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BRASILIA (Reuters) - Brazilian federal police said they arrested on Wednesday at least 40 members of an illegal logging operation in an Amazon tribal Indian reservation amid growing concern over destruction of the world's largest rain forest.
The operation cleared the equivalent of 70,000 football fields of virgin forest in the Vale do Guapore Indian reserve in Mato Grosso state, the federal police said in a statement.
Among those arrested were loggers, highway and military police officers, neighboring farmers and state civil servants.
The loggers bribed officials of the government's Indian foundation Funai and befriended Indians with gifts such as cars, motorcycles and chain saws, a police spokeswoman told Reuters from Mato Grosso.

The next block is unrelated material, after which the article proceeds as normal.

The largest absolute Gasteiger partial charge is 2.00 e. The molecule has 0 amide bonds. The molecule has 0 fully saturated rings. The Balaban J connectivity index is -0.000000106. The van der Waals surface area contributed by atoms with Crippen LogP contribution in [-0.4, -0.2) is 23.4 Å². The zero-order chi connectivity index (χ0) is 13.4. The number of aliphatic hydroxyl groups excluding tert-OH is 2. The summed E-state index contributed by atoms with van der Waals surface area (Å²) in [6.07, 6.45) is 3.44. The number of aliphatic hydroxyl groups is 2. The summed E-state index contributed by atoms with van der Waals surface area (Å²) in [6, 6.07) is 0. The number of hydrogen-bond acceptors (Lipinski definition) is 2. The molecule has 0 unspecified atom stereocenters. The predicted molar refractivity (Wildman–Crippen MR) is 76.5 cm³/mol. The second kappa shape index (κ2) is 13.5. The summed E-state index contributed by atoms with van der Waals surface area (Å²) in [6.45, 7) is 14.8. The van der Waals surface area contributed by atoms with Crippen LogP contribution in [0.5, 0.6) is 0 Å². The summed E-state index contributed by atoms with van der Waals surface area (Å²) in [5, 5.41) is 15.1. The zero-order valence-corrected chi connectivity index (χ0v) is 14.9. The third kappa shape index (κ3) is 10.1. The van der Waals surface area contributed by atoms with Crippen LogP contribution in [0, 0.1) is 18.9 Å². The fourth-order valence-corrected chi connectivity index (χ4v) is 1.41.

The arrest follows rising concern over the rain forest among environmental groups after Environment Minister Marina Silva, who was seen as a guardian of the Amazon, stepped down on May 13.
They fear the government of President Luiz Inacio Lula da Silva is accelerating big infrastructure projects such as roads and hydroelectric plants that will destroy more forest.
Country-sized chunks of the Amazon forest are cut down every year. Conservationists blame farmers and cattle ranchers for pushing deeper into the forest in search of cheap land to boost output as commodity prices soar.
Defense Minister Nelson Jobim announced earlier this month that the army would deploy troops in Indian reserves along the country's borders. The military and conservative politicians expressed concern the unprotected reserves made Brazil's borders vulnerable to drug traffickers and Colombian guerrilla fighters.
Reporting by Raymond Colitt, editing by Vicki Allen